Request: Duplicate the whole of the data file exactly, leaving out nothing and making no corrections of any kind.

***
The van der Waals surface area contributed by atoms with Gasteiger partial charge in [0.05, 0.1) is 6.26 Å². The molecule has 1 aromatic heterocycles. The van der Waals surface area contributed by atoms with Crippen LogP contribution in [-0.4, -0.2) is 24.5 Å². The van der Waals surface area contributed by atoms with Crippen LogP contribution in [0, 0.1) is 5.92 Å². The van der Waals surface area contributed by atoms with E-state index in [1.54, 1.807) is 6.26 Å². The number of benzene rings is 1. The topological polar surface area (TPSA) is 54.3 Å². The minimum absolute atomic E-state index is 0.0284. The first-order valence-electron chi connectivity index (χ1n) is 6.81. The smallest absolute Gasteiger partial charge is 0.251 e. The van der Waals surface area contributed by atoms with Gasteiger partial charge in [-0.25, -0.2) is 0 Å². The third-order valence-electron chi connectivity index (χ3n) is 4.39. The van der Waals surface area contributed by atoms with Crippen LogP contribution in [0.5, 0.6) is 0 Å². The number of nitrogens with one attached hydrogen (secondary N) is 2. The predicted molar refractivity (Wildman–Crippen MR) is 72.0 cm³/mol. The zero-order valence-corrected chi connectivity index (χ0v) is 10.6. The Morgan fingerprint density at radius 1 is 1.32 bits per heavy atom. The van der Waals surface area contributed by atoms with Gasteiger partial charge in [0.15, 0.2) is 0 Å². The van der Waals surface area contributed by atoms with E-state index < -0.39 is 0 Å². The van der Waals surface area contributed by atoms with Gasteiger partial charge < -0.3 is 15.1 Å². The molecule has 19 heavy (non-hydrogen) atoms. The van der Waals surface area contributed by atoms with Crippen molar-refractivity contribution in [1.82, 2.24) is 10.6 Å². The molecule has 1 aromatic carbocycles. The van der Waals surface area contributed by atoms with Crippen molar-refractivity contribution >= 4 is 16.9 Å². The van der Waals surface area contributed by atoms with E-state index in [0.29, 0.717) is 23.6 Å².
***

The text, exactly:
The van der Waals surface area contributed by atoms with Gasteiger partial charge in [0.05, 0.1) is 6.26 Å². The molecule has 1 aromatic heterocycles. The van der Waals surface area contributed by atoms with Crippen LogP contribution in [-0.4, -0.2) is 24.5 Å². The van der Waals surface area contributed by atoms with Crippen LogP contribution in [0, 0.1) is 5.92 Å². The van der Waals surface area contributed by atoms with E-state index in [1.54, 1.807) is 6.26 Å². The number of benzene rings is 1. The topological polar surface area (TPSA) is 54.3 Å². The minimum absolute atomic E-state index is 0.0284. The first-order valence-electron chi connectivity index (χ1n) is 6.81. The smallest absolute Gasteiger partial charge is 0.251 e. The van der Waals surface area contributed by atoms with Gasteiger partial charge in [-0.25, -0.2) is 0 Å². The third-order valence-electron chi connectivity index (χ3n) is 4.39. The van der Waals surface area contributed by atoms with Crippen LogP contribution in [0.5, 0.6) is 0 Å². The number of nitrogens with one attached hydrogen (secondary N) is 2. The predicted molar refractivity (Wildman–Crippen MR) is 72.0 cm³/mol. The zero-order valence-corrected chi connectivity index (χ0v) is 10.6. The Morgan fingerprint density at radius 1 is 1.32 bits per heavy atom. The van der Waals surface area contributed by atoms with Gasteiger partial charge in [0.15, 0.2) is 0 Å². The van der Waals surface area contributed by atoms with E-state index < -0.39 is 0 Å². The van der Waals surface area contributed by atoms with Gasteiger partial charge < -0.3 is 15.1 Å². The molecule has 19 heavy (non-hydrogen) atoms. The van der Waals surface area contributed by atoms with Crippen molar-refractivity contribution in [1.82, 2.24) is 10.6 Å². The molecule has 1 aromatic carbocycles. The van der Waals surface area contributed by atoms with Crippen molar-refractivity contribution >= 4 is 16.9 Å². The van der Waals surface area contributed by atoms with E-state index in [0.29, 0.717) is 23.6 Å².